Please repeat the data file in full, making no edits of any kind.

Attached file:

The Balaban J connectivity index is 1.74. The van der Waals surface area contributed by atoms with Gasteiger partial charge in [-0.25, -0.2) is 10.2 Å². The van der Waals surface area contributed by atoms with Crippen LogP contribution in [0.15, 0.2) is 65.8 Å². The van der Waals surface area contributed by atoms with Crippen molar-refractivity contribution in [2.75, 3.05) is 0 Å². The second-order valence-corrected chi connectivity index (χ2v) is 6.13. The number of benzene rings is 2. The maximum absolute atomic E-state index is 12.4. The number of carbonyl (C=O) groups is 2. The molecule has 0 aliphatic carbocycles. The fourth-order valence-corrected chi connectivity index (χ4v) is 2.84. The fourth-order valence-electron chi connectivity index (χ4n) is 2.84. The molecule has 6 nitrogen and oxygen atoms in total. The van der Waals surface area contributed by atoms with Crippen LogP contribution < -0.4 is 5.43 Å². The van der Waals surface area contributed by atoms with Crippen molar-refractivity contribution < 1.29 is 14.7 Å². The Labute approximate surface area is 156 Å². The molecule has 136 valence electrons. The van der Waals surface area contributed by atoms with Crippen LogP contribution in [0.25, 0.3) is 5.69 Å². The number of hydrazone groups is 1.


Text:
The Balaban J connectivity index is 1.74. The van der Waals surface area contributed by atoms with Gasteiger partial charge in [-0.25, -0.2) is 10.2 Å². The van der Waals surface area contributed by atoms with Crippen LogP contribution in [0.15, 0.2) is 65.8 Å². The van der Waals surface area contributed by atoms with Crippen molar-refractivity contribution in [2.75, 3.05) is 0 Å². The second-order valence-corrected chi connectivity index (χ2v) is 6.13. The number of benzene rings is 2. The maximum absolute atomic E-state index is 12.4. The number of carbonyl (C=O) groups is 2. The molecule has 0 aliphatic carbocycles. The fourth-order valence-corrected chi connectivity index (χ4v) is 2.84. The fourth-order valence-electron chi connectivity index (χ4n) is 2.84. The molecule has 6 nitrogen and oxygen atoms in total. The van der Waals surface area contributed by atoms with Crippen LogP contribution < -0.4 is 5.43 Å². The van der Waals surface area contributed by atoms with Crippen molar-refractivity contribution < 1.29 is 14.7 Å². The Labute approximate surface area is 156 Å². The molecule has 136 valence electrons. The van der Waals surface area contributed by atoms with Crippen LogP contribution in [0.25, 0.3) is 5.69 Å². The number of hydrazone groups is 1.